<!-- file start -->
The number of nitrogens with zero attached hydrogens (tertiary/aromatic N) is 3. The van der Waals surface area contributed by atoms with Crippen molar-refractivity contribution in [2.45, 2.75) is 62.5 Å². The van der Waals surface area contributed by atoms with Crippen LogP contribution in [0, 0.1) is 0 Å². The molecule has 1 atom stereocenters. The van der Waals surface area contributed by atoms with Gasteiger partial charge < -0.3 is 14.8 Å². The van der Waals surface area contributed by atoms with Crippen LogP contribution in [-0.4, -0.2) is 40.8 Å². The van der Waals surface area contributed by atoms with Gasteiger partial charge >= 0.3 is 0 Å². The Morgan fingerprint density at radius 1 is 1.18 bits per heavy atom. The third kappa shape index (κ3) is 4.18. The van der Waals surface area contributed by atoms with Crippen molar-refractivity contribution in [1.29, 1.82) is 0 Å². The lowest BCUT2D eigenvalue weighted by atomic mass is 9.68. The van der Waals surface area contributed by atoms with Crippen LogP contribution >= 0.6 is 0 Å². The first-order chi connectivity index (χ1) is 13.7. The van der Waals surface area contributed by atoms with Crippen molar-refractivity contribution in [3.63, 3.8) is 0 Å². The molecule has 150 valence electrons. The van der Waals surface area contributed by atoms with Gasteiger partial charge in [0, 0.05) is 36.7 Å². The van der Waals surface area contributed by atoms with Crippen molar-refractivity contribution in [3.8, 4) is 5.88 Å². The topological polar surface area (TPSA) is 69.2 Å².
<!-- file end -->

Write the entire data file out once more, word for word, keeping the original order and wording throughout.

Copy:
The number of nitrogens with zero attached hydrogens (tertiary/aromatic N) is 3. The van der Waals surface area contributed by atoms with Crippen molar-refractivity contribution in [2.45, 2.75) is 62.5 Å². The van der Waals surface area contributed by atoms with Crippen LogP contribution in [0, 0.1) is 0 Å². The molecule has 1 atom stereocenters. The van der Waals surface area contributed by atoms with Gasteiger partial charge < -0.3 is 14.8 Å². The van der Waals surface area contributed by atoms with Crippen LogP contribution in [-0.4, -0.2) is 40.8 Å². The van der Waals surface area contributed by atoms with Gasteiger partial charge >= 0.3 is 0 Å². The Morgan fingerprint density at radius 1 is 1.18 bits per heavy atom. The third kappa shape index (κ3) is 4.18. The van der Waals surface area contributed by atoms with Crippen molar-refractivity contribution in [1.29, 1.82) is 0 Å². The lowest BCUT2D eigenvalue weighted by atomic mass is 9.68. The van der Waals surface area contributed by atoms with Crippen LogP contribution >= 0.6 is 0 Å². The first-order chi connectivity index (χ1) is 13.7. The van der Waals surface area contributed by atoms with Crippen molar-refractivity contribution in [3.63, 3.8) is 0 Å². The molecule has 150 valence electrons. The van der Waals surface area contributed by atoms with Gasteiger partial charge in [0, 0.05) is 36.7 Å². The van der Waals surface area contributed by atoms with Crippen molar-refractivity contribution in [3.8, 4) is 5.88 Å². The topological polar surface area (TPSA) is 69.2 Å².